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Recently the missus discovered geo-caching. The basics of geo-caching is were you explore different places using your smartphone or GPS device to find a box with items in. First you need to goto the website HERE and create an account, from there you can either use the website or download a app for your smartphone device either iOS, Android or Windows phone. There is the official geo-caching app or loads of alternatives. From the app or website you can search for caches local to you or a area you are interested in visiting.

The first time we chose a location close to us by Chasewater country park, Brownhills. At the time we didn’t understand it as it gives you the location in all different coordinates, so not knowing how it worked we put these coordinates into Google maps and could see where it was, so I thought at the time this would be bit boring as we know the area and the knew the locate of the box, but thought we would give it a go. I got a free compatible app for our android phones called c:geo as to start with we don’t want to pay for the official app if we wasn’t going to do one again. Once in the app we searched for the one we had decide on and this is where is got more interesting as instead of showing you the location on a map, you got a compass that you had to follow. This would show you the direction to follow and how far aswell as the total distance to the location of the cache. So we followed the compass and this took us a different way than I would have taken to the location as we knew roughly the location from looking at Google maps.

You have a clue of the exact location of the cache within the app or website, this is very useful as we got to within about 5meters of the cache but couldn’t find it at all, we spent about 10 minutes looking around but using the clue helped us find it as was slightly hidden in the undergrowth. It was a small box inside was some small trinkets and also a book and pencil. The idea is you leave a small trinket and sign the book with your username and date. I would recommend carrying a pencil / pen with you incase there isn’t one in the box and also some small trinkets. For me I get little small toys for use in my photography so I have always got things like this in my camera bag. Because we walked a different way to this location we did enjoy the walk and the different scenery so we decided to have a go at another one close by.

Example of cache geocaching

The second on we tried on that day was also set around Chasewater, though this one was in different sections, the clues you got for this one was different for each section. On the first one we had to look at a board and note down numbers to put in the blanks of the clue, this then gave you the coordinates for the next location / clue, within your app you can add the information on your way points, this one was in total 6 different sections, and the trail was about 4 miles. Again at each section you had to use information from the clue to get to the next location. We got to the 5th clue and this is where we got stuck as you had to count some supports on a bridge then divided them, but whatever we did the answer didn’t work out right, though we tried a few different combinations and think we got to the final location but couldn’t find at all the cache. We then looked at the comments on this cache on the app and others had the same problem and that the clue that was given were slightly old and that paths and foliage had grown alot since this one was setup. We had to leave the one without getting to the cache as we was a bit tired and the weather was changing. Once we got back and looked at this cache properly is did say required maintenance.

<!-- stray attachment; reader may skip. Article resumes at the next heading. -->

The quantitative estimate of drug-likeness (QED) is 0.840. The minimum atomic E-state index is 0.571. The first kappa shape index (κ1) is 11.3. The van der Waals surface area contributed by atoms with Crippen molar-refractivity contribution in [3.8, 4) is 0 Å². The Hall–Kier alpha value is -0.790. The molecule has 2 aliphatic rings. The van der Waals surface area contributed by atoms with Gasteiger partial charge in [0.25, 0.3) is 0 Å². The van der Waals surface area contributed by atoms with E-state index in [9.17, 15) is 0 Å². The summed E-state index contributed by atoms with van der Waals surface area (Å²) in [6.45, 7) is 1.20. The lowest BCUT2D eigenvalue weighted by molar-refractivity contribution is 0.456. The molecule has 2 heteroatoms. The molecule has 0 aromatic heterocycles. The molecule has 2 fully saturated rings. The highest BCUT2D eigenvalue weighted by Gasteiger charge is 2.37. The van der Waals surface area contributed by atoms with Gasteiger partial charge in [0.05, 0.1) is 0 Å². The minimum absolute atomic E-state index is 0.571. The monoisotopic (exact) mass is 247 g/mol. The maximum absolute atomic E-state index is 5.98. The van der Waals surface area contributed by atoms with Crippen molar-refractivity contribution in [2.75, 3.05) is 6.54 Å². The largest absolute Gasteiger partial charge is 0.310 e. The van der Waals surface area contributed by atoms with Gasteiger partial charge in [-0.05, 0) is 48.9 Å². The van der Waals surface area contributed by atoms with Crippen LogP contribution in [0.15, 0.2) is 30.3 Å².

The missus also did a few other small caches local to our area with the kids, and again they did really enjoy these, even though they we’re small ones and very local.

So in conclusion we did enjoy doing geo-caching as a family, and will definitely do more soon, but we will look in areas we haven’t visited as this would be more fun. The main thing is to make sure you take with you pencil / pen and a small notepad to make notes of the clue answers if way points as this is easier than using your phone and also some small things to put into the cache box. But before you go do check in the details of the cache trail you are going on that first doesn’t say requires maintenance and read the comments people have left from their visit to that cache as that does give you a better indication of any problems with that cache trail.

Also make sure your mobile or GPS unit is fully charged as if it is a long trail you may run out of battery power. If long trail and you know your battery on your device doesn’t last that long maybe worth getting a map for printing off one from Google maps etc, if this is a really you don’t know to stop you from getting lost. Also if you do one and find any problem you can report these that the require maintenance, as these are setup by normal people like us, so you can notify them if problems so that the trail could be modified. In the future we may also setup our own caches of places that don’t have any that we know the areas well.

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By Kevin Simon

I run this blog & also self employed cleaning out fish ponds, but due to spinal problems not able to do as much, now started a youtube channel showing my converted Peugeot Partner micro camper also as interest in photography so now vlog about the trips and of course Lego figures out in the wild photos.

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